The Day After Tomorrow Had To Find A Way To Turn Weather Into A 'Monster'

Love him or hate him, no one can deny that Roland Emmerich is a connoisseur of the disaster movie. The German-born filmmaker has destroyed major cities around the world with volcanoes, floods, aliens, giant monsters, and, most recently, the Moon. Out of all of his on-screen global destructions, the deep freeze of "The Day After Tomorrow" might be his most iconic, if only for the sheer audacity of Emmerich's approach to climate change. The director knows that a satisfying disaster film doesn't need to adhere to the laws of physics or environmental science as long as his audience gets a theatrical experience, and the literal killer cold front of his new Ice Age blockbuster is the prime example of that.

Emmerich has been obsessed with global disasters ever since the student film he made in 1984 while attending the University of Television and Film Munich. Entitled "The Noah's Ark Principle," the film is about a space station that can control the earth's weather and the ensuing political drama (a plot that sounds similar to "Geostorm," directed in 2017 by Emmerich's writing and producing partner Dean Devlin). Unbound by film school budgets after the smash success of "Independence Day" in 1996, "The Day After Tomorrow" is Emmerich finally realizing his dream of destroying the Earth through weather-related special effects.

Hoar frost horror

"The Day After Tomorrow" features no shortage of gigantic, end-of-the-world disaster setpieces that adhere more to the reign of the spectacle rather than the rules of science. There's one scene in particular that stands out as particularly ludicrous, in which a group of survivors run away from a literal wave of freezing ice as if the cold is literally Jason Vorhees. They even close the doors behind to try to escape! This was absolutely intentional on the part of Emmerich, as co-screenwriter Jeffrey Nachmanoff told SYFY:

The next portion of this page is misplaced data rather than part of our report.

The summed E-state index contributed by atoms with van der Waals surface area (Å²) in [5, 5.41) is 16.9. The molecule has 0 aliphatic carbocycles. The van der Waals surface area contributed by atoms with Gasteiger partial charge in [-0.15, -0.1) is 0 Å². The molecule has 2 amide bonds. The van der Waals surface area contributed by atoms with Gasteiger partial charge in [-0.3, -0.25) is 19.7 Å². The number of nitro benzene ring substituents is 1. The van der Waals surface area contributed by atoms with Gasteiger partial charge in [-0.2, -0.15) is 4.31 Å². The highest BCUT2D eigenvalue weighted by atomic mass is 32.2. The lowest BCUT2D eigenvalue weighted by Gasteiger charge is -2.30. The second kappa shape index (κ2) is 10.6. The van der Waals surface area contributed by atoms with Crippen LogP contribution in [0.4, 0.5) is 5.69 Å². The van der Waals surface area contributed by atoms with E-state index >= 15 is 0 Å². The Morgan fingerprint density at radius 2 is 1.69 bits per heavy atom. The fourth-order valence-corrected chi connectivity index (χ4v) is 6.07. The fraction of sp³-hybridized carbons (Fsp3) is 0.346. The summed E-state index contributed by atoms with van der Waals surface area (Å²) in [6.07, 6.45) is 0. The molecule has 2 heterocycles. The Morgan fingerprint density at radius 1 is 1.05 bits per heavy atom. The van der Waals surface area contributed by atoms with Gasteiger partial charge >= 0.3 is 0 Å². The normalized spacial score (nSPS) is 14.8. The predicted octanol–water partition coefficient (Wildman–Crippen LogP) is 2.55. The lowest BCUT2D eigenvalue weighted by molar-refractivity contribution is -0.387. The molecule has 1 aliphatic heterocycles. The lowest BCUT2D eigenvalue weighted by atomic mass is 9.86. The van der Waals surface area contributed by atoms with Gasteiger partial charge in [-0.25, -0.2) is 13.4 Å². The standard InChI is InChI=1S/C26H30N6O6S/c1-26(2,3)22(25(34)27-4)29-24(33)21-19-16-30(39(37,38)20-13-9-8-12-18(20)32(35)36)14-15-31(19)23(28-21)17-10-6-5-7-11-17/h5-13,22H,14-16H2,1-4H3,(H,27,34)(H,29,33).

"Early on, Roland very smartly said, 'Jeffrey, we have to sort of personify or make manifest the danger as if it were a monster. We don't have an asteroid, we don't have aliens, so it has to be something that feels like that.' And even the way he shot it, sometimes the camera's chasing [the characters] down those corridors ... it feels like a monster pursuing you."

According to Nachmanoff, a scientist at the National Oceanic and Atmospheric Administration (NOAA) claimed that there was a bit of scientific basis for the idea. Despite their heat, the release of sulfur dioxide from volcano eruptions cools the atmosphere by blocking solar beams. If that "particulate interference escaped the notice of the [NOAA radiometer] sensors because it happened at some special elevation," the resulting "column of cold air ... would freeze everything in its path." Of course, there are no volcanoes in "The Day After Tomorrow" and it's doubtful that the cold could stalk hallways, but Emmerich knows how to take scientific liberties for the sake of entertainment, to say the least. Who says the apocalypse can't be fun?